Latin America divided over GMOs
Mexico and Brazil are two Latin American countries that are taking the opposite end of the spectrum when it comes to growing genetically modified crops. Almost two weeks ago, a federal district judge in Mexico issued an injunction suspending field trials of genetically modified corn. Even though commercial production of GM corn has been banned in the country, the government had approved limited field trials earlier this year.
At the other end of the issue is Brazil, which has embraced GM crops, particularly soybeans. In particularly, Brazil has been working on a project to bring a GM bean to market that resists the golden mosaic virus, which can trim yields by 8 percent.
What’s ironic is that in Mexico, the country is opposed to GM crops, particularly corn, because it claims that the country’s native corn will be damaged and adulterated by GM corn. However, in Brazil, where beans are a popular meal, its citizens don’t have nearly the same fears. In Brazil, approximately 85 percent of the soybean crop is already GM.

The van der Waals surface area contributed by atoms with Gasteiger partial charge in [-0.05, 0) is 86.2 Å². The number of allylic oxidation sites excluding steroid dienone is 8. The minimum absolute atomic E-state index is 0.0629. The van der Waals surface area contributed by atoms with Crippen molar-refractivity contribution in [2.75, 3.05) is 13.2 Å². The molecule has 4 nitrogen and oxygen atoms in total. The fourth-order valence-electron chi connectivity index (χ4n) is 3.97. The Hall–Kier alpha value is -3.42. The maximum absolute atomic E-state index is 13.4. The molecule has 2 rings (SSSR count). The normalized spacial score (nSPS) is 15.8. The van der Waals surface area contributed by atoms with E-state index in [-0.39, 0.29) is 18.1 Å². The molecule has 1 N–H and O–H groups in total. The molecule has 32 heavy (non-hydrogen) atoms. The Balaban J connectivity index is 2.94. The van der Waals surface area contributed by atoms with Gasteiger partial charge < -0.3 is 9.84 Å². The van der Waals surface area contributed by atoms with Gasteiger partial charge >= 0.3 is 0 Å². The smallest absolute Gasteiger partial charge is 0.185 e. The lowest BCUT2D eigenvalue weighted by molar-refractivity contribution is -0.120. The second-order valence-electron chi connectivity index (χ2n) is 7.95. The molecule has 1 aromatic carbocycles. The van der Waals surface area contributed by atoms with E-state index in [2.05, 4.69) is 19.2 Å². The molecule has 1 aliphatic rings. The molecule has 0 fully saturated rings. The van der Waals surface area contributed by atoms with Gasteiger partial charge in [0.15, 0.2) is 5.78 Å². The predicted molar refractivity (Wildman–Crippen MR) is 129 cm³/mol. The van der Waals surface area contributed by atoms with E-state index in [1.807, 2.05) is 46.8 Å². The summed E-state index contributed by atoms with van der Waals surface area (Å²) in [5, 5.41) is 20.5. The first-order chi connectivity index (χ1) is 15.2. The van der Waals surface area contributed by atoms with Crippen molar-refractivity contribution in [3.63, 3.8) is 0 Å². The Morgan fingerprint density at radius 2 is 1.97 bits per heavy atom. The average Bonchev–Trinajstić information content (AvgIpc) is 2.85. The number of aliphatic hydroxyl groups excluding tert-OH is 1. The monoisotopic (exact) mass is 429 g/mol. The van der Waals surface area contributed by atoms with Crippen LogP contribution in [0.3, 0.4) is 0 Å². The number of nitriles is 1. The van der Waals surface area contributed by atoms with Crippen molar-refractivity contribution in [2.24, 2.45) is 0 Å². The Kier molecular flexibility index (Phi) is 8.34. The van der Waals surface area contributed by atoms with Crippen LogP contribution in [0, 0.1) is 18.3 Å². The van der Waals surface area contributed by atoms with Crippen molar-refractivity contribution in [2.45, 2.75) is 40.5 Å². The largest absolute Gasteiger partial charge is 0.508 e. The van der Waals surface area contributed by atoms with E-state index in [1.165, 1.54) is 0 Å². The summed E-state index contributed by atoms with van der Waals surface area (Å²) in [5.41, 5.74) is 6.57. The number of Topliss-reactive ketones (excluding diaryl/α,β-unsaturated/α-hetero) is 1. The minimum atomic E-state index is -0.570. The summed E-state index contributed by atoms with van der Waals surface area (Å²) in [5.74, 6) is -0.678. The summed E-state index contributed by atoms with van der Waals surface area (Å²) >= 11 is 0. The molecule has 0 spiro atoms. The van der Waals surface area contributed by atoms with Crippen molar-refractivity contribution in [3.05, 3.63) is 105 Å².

It is surmised that Brazil’s adoption stems from the fact that Brazilian farmers lack subsidies and price supports. As a result, prices are more sensitive to weather, seeds and pesticides. They have more of an incentive to embrace seeds and technology that increases yields and needs fewer pesticides. In addition, the government has sought to gain energy independence through sugar cane ethanol, which is driving development of GM programs.
In Mexico, it continues to rely on small farms using artisanal landraces does not grow enough to meet its own demand. As a result, it has to import corn and it has been willing to accept GM corn imports. Brazil, on the other hand, is a major exporter of its commodities.
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